How To Add The Internet Of Things To Older Things

Many businesses, because of lack of awareness, think that applying IoT to a workplace is all about replacing old systems, devices, and processes with new ones. It is true, there would be the need for a complete overhauling that also requires huge investments.

How To Add The Internet Of Things To Older Things
How To Add The Internet Of Things To Older Things

How To Add The Internet Of Things To Older Things

Is this understanding keeping many businesses away from adopting the technology of IoT? Well, it seems so. This post is an effort to seek the possibilities of introducing IoT to older systems.

Not everything is ready to go with IoT. There are things built decades or a century or half ago. That time there was nothing like IoT. Many legacy systems were set up several years back, but they are still functioning just fine. They cannot be replaced.

There may be several untold reasons because the many existing older things cannot be replaced with new ones that comply with new-age IoT technologies.

Apart from this, legacy things also carry tons of social, cultural, and emotional values due to which no one can advocate to replace them with something that goes well with the Internet of Things.

The real challenge is to fuse a technology created by IoT dedicated developers in a way that doesn’t cause any structural change to older things and still, they rely on and function with modern analytics and data. When it happens, the technology turns beautiful.

Older things with modern analytics powered the Internet of Things

Applying IoT to older things is a retrofitting operation but at the end of the day, an old, aged equipment, machine, device, system, or infrastructure would be able to take advantage of the technology and analytics tools just like the new one does.

With this approach, a maintenance methodology applied to a new system can also be applied to an older version of the same system, which is at a higher risk of failure. And rip and replace older systems requires heavy investments.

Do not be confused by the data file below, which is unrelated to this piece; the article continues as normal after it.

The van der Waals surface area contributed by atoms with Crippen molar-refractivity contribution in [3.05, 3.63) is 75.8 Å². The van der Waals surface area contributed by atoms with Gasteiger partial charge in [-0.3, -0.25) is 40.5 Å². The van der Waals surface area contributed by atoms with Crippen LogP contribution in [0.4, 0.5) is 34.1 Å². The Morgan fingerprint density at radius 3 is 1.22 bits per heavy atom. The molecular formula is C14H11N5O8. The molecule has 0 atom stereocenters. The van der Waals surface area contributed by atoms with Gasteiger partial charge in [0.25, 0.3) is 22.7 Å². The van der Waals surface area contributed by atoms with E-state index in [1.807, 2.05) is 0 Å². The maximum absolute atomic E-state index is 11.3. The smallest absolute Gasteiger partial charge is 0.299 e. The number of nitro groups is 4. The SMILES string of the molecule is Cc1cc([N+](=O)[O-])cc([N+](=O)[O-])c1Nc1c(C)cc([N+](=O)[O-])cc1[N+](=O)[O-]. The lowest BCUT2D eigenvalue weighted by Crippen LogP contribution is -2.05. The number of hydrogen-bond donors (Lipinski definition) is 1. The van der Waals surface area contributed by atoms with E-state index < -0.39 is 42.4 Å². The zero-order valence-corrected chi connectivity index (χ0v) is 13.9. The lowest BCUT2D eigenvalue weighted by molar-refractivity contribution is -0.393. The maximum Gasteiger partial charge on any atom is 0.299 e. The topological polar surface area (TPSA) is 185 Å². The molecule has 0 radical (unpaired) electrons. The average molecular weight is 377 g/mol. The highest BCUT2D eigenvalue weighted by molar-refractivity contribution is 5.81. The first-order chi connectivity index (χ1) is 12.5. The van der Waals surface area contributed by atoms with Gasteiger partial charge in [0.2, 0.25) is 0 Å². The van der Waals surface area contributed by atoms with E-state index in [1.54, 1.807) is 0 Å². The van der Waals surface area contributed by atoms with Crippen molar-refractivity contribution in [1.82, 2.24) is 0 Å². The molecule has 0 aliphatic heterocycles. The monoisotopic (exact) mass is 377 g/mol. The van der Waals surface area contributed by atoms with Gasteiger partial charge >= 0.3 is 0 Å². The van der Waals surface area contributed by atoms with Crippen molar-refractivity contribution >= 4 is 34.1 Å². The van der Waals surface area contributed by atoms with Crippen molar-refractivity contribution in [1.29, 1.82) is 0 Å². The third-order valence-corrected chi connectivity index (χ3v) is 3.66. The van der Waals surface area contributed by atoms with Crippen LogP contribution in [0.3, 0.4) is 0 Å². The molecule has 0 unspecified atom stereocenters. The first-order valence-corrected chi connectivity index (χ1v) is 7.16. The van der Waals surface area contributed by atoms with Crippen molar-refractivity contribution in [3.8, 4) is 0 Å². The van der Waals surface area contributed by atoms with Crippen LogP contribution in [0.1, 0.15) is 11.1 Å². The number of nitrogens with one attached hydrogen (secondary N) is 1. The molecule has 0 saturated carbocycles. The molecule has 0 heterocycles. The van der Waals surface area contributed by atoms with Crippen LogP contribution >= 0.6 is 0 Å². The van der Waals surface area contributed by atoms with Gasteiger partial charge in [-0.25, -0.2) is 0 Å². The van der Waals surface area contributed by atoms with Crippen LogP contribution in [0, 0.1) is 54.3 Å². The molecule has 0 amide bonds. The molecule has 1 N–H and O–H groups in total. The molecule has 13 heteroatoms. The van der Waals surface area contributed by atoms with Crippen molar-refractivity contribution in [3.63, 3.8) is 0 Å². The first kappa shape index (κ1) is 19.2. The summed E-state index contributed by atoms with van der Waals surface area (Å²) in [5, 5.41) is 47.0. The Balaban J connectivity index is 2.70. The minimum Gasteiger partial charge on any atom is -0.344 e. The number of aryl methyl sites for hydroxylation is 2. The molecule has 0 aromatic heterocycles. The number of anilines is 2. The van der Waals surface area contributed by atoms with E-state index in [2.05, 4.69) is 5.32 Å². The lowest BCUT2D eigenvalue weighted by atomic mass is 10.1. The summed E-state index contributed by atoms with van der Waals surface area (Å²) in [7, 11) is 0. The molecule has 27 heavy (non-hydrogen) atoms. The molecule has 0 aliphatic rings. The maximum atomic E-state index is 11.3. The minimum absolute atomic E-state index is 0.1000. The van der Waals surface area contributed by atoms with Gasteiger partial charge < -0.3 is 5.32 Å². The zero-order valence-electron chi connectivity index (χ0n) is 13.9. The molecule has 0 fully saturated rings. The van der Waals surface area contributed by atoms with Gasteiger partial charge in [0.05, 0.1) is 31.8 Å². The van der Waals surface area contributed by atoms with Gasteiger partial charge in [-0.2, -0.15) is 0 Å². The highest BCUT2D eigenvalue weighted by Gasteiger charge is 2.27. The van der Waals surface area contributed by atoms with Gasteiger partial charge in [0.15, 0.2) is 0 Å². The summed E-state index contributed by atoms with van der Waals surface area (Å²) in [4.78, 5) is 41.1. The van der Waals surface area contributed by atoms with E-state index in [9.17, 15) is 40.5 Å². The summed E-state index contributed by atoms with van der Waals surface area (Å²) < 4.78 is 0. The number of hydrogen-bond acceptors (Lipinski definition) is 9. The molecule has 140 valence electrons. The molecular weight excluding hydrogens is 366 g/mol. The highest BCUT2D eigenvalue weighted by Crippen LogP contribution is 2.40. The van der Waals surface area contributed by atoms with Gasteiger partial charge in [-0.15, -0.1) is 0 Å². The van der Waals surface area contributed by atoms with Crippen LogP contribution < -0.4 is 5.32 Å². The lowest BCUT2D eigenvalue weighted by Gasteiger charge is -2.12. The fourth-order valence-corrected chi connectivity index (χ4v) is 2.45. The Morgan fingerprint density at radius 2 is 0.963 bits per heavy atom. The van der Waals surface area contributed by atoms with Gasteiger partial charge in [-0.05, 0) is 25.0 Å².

IoT sensors are a cheap, tiny, little piece of hardware but they can deliver valuable information in any context we want.

From a corrosion sensor to structural integrity sensor to wireless relay switch, hardware and software controlling these hard hardware pieces are cheap and can be attached to older things without making any sort of changes in them.

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Why the Internet of Things for older Things?

The requirements of legacy system upgrades to IoT are felt when it starts lacking its efficiency, increasing energy consumption, requiring more maintenance than scheduled ones, or getting sudden breakdowns.

There are a number of similar systems that are lacking at delivering their best performances. And as I mentioned above, these systems, regardless of their sorts, cannot be replaced because of their special values or any given reason. But they too need proper and timely maintenance to withstand the modern world.

This whole approach of upgrading older systems with IoT has created a huge market. More and more legacy things are being connected to have control, automation, remote management, and regulation over them.

Today, a 22 percent share of the $1.7 trillion global IoT market goes to the approach of the legacy system IoT upgrade segment. Also, upgrading legacy systems can save close to 70 percent of spending in comparison to brand-new IoT installations.

Adding IoT to older systems challenges

The core challenge of introducing older systems to IoT is that there is no previous, accurate documentation available to do so. Every task is unique as it would be done for the first time. Also, there is great caution required so that no other issue is created while applying IoT to older equipment.

Make sure that the new implementations do not overload the bandwidth or the processor if your old system uses an older communication protocol. The team of IoT hardware experts and IoT application developers will require a higher level of operational and technical expertise.

Installing sensors is only one part. You will still need a network into an existing IT infrastructure created using the combination of edge devices and sensors. New Wi-Fi connections are required.

Adding sensors is cheaper but it’s still future proof

But still, the approach applied to make older things IT-enabled would deliver far simpler results and data than a full rip and replace operation does. No doubt, older systems have certain limits to support new technology like IoT.

Sensors added to legacy systems would stay externally. They cannot be as integrated as something built from scratch. They will generally read values but can hardly alter controls.

Modern IoT hardware, wireless communication protocols, and battery-operated sensors allow IoT experts and IoT application developers to enable IoT for older systems in minimum requirements of wiring and power.

But one thing is sure that adding IoT sensing capabilities to legacy systems will help prepare them ready for future requirements. Also, IoT technology is fully scalable which means additional sensors can always be added if there is a need to do so.

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